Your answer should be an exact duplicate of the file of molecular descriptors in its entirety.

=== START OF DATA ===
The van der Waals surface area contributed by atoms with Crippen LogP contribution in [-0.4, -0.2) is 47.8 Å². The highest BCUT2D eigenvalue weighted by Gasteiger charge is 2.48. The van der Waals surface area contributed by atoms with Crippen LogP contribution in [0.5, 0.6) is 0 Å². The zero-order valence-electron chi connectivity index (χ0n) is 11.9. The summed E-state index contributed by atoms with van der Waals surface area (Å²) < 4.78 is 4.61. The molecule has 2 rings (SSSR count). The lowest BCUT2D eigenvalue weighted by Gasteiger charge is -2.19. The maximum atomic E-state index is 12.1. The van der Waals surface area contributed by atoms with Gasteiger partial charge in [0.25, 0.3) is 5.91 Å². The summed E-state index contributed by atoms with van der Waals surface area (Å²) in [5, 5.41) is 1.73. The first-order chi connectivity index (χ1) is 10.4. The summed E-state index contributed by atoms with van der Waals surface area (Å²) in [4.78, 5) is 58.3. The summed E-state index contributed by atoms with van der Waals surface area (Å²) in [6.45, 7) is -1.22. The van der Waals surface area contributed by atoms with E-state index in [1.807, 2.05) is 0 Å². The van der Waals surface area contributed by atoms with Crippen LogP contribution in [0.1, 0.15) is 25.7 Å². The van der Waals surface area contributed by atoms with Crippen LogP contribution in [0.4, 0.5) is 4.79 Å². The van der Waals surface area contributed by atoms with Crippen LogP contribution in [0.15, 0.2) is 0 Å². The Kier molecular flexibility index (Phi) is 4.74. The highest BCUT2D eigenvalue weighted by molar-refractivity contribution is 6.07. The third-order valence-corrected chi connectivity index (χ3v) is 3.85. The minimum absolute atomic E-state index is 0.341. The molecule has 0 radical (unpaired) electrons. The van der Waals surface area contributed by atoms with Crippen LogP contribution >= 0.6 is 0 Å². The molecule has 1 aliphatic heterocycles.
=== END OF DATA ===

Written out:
The van der Waals surface area contributed by atoms with Crippen LogP contribution in [-0.4, -0.2) is 47.8 Å². The highest BCUT2D eigenvalue weighted by Gasteiger charge is 2.48. The van der Waals surface area contributed by atoms with Crippen LogP contribution in [0.5, 0.6) is 0 Å². The zero-order valence-electron chi connectivity index (χ0n) is 11.9. The summed E-state index contributed by atoms with van der Waals surface area (Å²) < 4.78 is 4.61. The molecule has 2 rings (SSSR count). The lowest BCUT2D eigenvalue weighted by Gasteiger charge is -2.19. The maximum atomic E-state index is 12.1. The van der Waals surface area contributed by atoms with Gasteiger partial charge in [0.25, 0.3) is 5.91 Å². The summed E-state index contributed by atoms with van der Waals surface area (Å²) in [5, 5.41) is 1.73. The first-order chi connectivity index (χ1) is 10.4. The summed E-state index contributed by atoms with van der Waals surface area (Å²) in [4.78, 5) is 58.3. The summed E-state index contributed by atoms with van der Waals surface area (Å²) in [6.45, 7) is -1.22. The van der Waals surface area contributed by atoms with E-state index in [1.807, 2.05) is 0 Å². The van der Waals surface area contributed by atoms with Crippen LogP contribution in [0.1, 0.15) is 25.7 Å². The van der Waals surface area contributed by atoms with Crippen LogP contribution in [0.4, 0.5) is 4.79 Å². The van der Waals surface area contributed by atoms with Crippen LogP contribution in [0.15, 0.2) is 0 Å². The Kier molecular flexibility index (Phi) is 4.74. The highest BCUT2D eigenvalue weighted by molar-refractivity contribution is 6.07. The third-order valence-corrected chi connectivity index (χ3v) is 3.85. The minimum absolute atomic E-state index is 0.341. The molecule has 0 radical (unpaired) electrons. The van der Waals surface area contributed by atoms with Crippen LogP contribution >= 0.6 is 0 Å². The molecule has 1 aliphatic heterocycles.